REVIEW: The Microphones: Mt. Eerie
The Microphones: Mt. Eerie [K, 2003] (mp3s)
Three words? strikes you dumb
Sometimes you hear a record so extraordinary that it crashes through your preconceptions like Godzilla in Tokyo, hurling fire-trucks through the walls, shooting lasers through its eyes, sending you running to friends and family - dazzled, moved, images burned into your brain. Sometimes you hear a record that makes you commit to when you said, on New Year's Day, that you would sooner be blind than deaf.
Mt. Eerie is not the most poignant record of the past century - or even of the past five years - but it is an album that makes me long to tell stories, and have them told to me. It makes me long to make Art, and experience it myself. It is big, and brave: noisy, quiet, whole.
But you're not going to believe me.
This is The Microphones, after all. As much as the K Records wunderkinder are acclaimed, there is no escaping the meandering of their previous work: moments of brilliance interrupted with indulgence, hiss, and pure weirdness. Bandleader Phil Elvrum pioneered a brand of post-folk production that swirls Elephant 6 with Wall of Sound - echoing acoustic guitars, fuzzed out pianos, roaring percussion, levels upon levels of noise - but he made records too schizophrenic to be affected by. With Mt. Eerie he piles all of this on - including guest appearances by Mirah, Calvin Johnson, members of Yume Bitsu, Little Wings, The Blow - and then splits the disc's forty minutes into a mere five tracks.
What's more, this is a concept album - with a vague and precocious story-line writ into the liner notes. The seventeen-minute opener, "The Sun", is the song "[i]n which the story begins, where you are born and run away from death up the mountain in fear and are watched by a ball of fire". There's even a little map to help you along. If at this point you're feeling assailed by too much backstory, you're not alone.
Eight minutes in to Mt. Eerie, listening for the first time, I almost turned it off. Was this collage of drums and wind going anywhere? Was the heartbeat going to coalesce into a song? Or at least a meaningful piece of music? Was this part the "you are born", the "run away from death" or the "watched by a ball of fire"?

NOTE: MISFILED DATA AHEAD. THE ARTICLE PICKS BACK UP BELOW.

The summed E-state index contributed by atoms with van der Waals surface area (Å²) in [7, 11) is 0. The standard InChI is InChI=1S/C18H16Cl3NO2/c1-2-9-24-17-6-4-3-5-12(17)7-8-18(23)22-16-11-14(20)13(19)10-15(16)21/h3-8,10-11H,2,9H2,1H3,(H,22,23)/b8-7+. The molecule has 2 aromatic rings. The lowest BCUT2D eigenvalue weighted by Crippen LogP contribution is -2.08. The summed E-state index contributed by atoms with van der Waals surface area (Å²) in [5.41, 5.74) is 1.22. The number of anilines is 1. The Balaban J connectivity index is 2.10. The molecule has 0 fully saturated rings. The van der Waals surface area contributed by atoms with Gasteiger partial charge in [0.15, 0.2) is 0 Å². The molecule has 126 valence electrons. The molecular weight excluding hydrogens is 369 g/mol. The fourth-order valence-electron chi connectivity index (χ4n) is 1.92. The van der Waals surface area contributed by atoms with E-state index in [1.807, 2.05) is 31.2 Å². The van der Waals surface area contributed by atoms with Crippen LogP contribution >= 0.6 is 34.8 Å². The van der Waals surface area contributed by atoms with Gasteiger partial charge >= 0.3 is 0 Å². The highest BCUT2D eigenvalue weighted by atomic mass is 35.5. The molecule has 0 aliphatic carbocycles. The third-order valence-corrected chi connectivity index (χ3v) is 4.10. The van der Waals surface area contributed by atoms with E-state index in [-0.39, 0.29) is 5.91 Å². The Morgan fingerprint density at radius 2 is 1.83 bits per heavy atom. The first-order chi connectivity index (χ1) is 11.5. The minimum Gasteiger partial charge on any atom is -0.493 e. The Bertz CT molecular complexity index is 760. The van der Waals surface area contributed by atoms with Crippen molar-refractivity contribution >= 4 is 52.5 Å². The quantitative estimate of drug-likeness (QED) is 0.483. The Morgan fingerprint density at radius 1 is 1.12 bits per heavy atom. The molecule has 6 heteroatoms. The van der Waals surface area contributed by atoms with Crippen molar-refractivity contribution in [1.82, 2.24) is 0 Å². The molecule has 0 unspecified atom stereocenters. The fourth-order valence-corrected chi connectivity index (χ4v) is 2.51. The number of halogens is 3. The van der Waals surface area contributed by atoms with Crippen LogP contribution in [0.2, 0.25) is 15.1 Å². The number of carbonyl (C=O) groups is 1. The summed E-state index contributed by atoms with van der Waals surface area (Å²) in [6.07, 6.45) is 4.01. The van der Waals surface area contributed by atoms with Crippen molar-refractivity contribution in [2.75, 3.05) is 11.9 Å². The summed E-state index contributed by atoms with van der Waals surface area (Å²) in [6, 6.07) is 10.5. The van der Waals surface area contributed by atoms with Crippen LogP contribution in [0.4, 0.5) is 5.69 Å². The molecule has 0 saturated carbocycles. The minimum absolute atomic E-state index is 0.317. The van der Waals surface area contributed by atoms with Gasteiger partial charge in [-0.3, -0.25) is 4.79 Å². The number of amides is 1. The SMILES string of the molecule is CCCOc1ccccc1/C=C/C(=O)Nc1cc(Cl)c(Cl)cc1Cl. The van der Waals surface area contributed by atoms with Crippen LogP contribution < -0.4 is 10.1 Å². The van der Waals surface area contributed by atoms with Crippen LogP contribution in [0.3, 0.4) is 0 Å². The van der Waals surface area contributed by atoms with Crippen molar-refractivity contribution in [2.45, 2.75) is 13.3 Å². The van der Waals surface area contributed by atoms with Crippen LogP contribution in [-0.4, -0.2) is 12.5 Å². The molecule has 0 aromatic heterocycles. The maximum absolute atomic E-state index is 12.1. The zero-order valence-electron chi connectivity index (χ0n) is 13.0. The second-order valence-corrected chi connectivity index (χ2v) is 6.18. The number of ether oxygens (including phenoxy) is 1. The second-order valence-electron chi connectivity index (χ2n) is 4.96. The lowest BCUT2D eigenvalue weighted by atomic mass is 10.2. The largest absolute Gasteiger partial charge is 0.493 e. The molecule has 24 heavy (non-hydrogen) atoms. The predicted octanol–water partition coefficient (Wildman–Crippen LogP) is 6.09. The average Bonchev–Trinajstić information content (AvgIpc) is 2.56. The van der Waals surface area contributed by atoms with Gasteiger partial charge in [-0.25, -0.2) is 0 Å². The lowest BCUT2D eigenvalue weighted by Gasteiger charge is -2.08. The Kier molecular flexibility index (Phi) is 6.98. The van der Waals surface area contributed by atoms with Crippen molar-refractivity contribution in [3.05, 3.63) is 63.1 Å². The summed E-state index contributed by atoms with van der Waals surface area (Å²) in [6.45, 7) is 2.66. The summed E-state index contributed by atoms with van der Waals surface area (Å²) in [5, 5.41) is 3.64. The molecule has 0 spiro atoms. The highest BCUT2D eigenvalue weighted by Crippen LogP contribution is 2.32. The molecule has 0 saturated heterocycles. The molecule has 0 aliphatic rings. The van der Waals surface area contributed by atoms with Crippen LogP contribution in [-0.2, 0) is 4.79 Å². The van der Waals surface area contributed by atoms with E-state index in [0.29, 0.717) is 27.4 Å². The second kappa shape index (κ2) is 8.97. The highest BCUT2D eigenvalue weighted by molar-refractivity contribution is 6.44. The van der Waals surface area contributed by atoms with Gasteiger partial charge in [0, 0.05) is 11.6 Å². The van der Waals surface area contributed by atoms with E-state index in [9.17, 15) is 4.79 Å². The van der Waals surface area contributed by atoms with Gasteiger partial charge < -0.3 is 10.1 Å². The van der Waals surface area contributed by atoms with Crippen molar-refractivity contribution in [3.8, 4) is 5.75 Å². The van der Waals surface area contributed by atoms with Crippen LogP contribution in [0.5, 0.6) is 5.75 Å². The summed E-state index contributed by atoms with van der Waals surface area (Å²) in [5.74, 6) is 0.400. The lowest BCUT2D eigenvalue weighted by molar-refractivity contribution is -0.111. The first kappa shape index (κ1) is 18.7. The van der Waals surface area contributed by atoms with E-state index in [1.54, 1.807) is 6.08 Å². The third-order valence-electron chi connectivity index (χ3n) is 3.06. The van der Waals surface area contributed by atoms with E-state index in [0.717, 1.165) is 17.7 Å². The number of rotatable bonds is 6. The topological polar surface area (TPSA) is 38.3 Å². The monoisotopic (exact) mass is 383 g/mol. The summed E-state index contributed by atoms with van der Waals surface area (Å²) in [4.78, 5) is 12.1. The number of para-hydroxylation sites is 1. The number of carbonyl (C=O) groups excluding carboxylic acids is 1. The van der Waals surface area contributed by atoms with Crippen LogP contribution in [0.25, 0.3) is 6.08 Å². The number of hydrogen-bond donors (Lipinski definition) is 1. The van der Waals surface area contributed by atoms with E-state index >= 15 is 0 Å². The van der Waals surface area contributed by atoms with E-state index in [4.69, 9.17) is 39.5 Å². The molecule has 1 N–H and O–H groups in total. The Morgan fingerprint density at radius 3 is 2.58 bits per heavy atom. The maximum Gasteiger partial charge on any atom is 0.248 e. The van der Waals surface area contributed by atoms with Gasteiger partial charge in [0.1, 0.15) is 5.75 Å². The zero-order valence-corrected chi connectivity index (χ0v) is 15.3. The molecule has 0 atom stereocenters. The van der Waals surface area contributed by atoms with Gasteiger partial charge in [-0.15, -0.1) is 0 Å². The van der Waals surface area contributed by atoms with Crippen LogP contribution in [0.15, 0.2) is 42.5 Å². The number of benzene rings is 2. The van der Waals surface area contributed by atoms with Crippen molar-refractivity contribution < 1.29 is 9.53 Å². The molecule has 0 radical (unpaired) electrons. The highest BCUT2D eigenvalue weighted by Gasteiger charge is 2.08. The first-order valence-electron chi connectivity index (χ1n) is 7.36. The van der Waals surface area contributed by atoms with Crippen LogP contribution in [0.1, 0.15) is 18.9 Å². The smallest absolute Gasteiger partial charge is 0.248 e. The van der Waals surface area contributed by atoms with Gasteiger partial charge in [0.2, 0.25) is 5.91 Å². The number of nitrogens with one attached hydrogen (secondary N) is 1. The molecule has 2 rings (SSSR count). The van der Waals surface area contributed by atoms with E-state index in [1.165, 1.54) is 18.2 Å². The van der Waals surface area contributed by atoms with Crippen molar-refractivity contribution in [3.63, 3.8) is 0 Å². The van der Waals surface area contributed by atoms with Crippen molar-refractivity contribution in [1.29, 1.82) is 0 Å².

I mean, give me a break.
But something stayed my hand, let the album play, and soon - not immediately, but soon - I got it. Forget the backstory, forget the concept, forget the wide-eyed indie-chic musicians and their precociousness. Just listen.
It was startling to find that those twelve minutes of percussion, of crescendo and decrescendo, had brought me somewhere. That when the cymbals finally struck and Elvrum's voice rose up from the ground, I stood at his side, staring out over mountain and forest, sky and shore. The last third of "The Sun" is a marvellous piece of music, simple words and irregular guitar notes, the caress of voices... and the vivid images of a waving handkerchief, of "a black ship / rising under red sail". The shadow of death, the feeling of power and vastness; the universe that circles overhead. But I would not have seen it - would not have felt it - without that introduction, clarity slowly emerging from the rumble of timpani and bass drum.
At the close of "The Sun", Mt. Eerie had me. I had committed to its tale, I was being taken along, the lyrics danced before my eyes. I still had my wits about me - I could get bored in the second half of the title track, feel let down by the succinctness of the record's ending - but as I listened to "Solar System", the album's second cut, I felt my heart swelling with every strum of Elvrum's classical guitar, with the whole thing's quiet beauty.
Mt. Eerie is easy to doubt. With the skeptic's hat on, any excerpt sets a new bar for 'the crap someone will pay you to record'. Set aside your cynicism, however, and what The Microphones have produced is lovely and vivid. Though it lacks the emotional effect of rawer works, its intensity dampened by complexity, it is a stunning musical journey - and with your eyes closed, the volume raised, its rewards prove almost transcendent.